CoroTap 100 and CoroTap 400

March 29, 2023
CoroTap 100 and CoroTap 400 for Aluminum Machining Deliver High-Quality Threads at Low Cost Per Part

Global metal cutting specialist Sandvik Coromant recently introduced a new generation of CoroTap® 100 and CoroTap® 400 for short-chipping and chip-free tapping of aluminum. The taps offer high process security and predictable tool life.

Threading is often the last operation in a component, and the last thing manufacturers want is for the tap to break. That is why process security and predictable tool life are of the utmost importance when it comes to tapping. The next-generation CoroTap 100 and CoroTap 400, with optimized performance in aluminum, can meet very strict process security demands and offer a high level of reliability and consistent tool life.

The CoroTap 100 straight flute tap features refined edge rounding that helps to remove burrs and improve surface finish. The combination of core thickness, rake/relief angles and land width ensure optimal flute geometry with excellent chip evacuation. The back chamfer helps to improve the threading capacity when threading deep holes.

The CoroTap 400 forming tap has an optimized lobe shape developed for aluminum machining and a low friction-coefficient surface treatment for a smooth and polished thread surface finish. With a reduced thread length, the tap is less in contact with the material, reducing power consumption and torque. Finally, staggered coolant holes offer excellent coolant flow into the thread-forming zone and a safe forming process.

In a production process, tapping can be a bottleneck, and increased productivity is often a demand. For example, a typical aluminum cylinder block can have up to 12 different threads in its structure, and tapping is the most time-consuming process. With the new straight flute tap and forming tap, manufacturers can increase productivity and reduce cost per part. “Both geometries are combined with the latest surface treatments, substrates and coatings, which offer the possibility to use higher cutting data with significantly improved tool life, leading to a reduction in your cost per part,” says Robert Smith, Offer Manager for Hole Making and Composites at Sandvik Coromant.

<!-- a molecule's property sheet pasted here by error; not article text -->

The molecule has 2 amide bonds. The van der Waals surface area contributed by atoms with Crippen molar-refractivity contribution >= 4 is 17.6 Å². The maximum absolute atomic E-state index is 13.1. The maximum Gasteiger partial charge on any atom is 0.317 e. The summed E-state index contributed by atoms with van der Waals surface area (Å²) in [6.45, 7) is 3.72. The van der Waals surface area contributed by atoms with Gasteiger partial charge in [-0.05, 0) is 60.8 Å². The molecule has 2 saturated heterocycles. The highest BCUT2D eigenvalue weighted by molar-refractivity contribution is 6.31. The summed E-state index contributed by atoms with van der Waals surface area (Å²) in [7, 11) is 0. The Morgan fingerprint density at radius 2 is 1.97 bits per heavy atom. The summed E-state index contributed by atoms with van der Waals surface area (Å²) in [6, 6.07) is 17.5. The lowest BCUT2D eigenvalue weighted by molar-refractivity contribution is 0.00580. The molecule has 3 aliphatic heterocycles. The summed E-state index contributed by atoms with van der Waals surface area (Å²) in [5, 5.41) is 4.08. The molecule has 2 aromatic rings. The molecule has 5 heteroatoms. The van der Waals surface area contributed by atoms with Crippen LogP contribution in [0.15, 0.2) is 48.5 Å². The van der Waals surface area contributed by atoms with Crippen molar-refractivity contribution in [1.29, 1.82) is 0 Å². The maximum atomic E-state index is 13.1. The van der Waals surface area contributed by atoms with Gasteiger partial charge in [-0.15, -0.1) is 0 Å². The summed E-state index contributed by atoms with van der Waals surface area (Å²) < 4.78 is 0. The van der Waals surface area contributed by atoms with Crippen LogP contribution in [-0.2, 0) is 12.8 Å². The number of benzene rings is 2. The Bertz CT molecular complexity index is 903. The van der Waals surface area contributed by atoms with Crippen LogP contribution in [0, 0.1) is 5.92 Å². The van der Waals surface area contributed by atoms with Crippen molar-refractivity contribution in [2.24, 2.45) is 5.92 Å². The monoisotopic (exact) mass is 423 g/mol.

Both taps can be used for blind and through holes in many different components, such as cylinder blocks, cylinder heads, electric motor housings, transmission housings and battery racks. Robert continues: “These products are beneficial for anyone who machines aluminum, including automotive, e-mobility and general engineering.”

Related Glossary Terms

  • composites


    Materials composed of different elements, with one element normally embedded in another, held together by a compatible binder.

  • coolant


    Fluid that reduces temperature buildup at the tool/workpiece interface during machining. Normally takes the form of a liquid such as soluble or chemical mixtures (semisynthetic, synthetic) but can be pressurized air or other gas. Because of water’s ability to absorb great quantities of heat, it is widely used as a coolant and vehicle for various cutting compounds, with the water-to-compound ratio varying with the machining task. See cutting fluid; semisynthetic cutting fluid; soluble-oil cutting fluid; synthetic cutting fluid.

  • land


    Part of the tool body that remains after the flutes are cut.

  • tap


    Cylindrical tool that cuts internal threads and has flutes to remove chips and carry tapping fluid to the point of cut. Normally used on a drill press or tapping machine but also may be operated manually. See tapping.

  • tapping


    Machining operation in which a tap, with teeth on its periphery, cuts internal threads in a predrilled hole having a smaller diameter than the tap diameter. Threads are formed by a combined rotary and axial-relative motion between tap and workpiece. See tap.

  • threading


    Process of both external (e.g., thread milling) and internal (e.g., tapping, thread milling) cutting, turning and rolling of threads into particular material. Standardized specifications are available to determine the desired results of the threading process. Numerous thread-series designations are written for specific applications. Threading often is performed on a lathe. Specifications such as thread height are critical in determining the strength of the threads. The material used is taken into consideration in determining the expected results of any particular application for that threaded piece. In external threading, a calculated depth is required as well as a particular angle to the cut. To perform internal threading, the exact diameter to bore the hole is critical before threading. The threads are distinguished from one another by the amount of tolerance and/or allowance that is specified. See turning.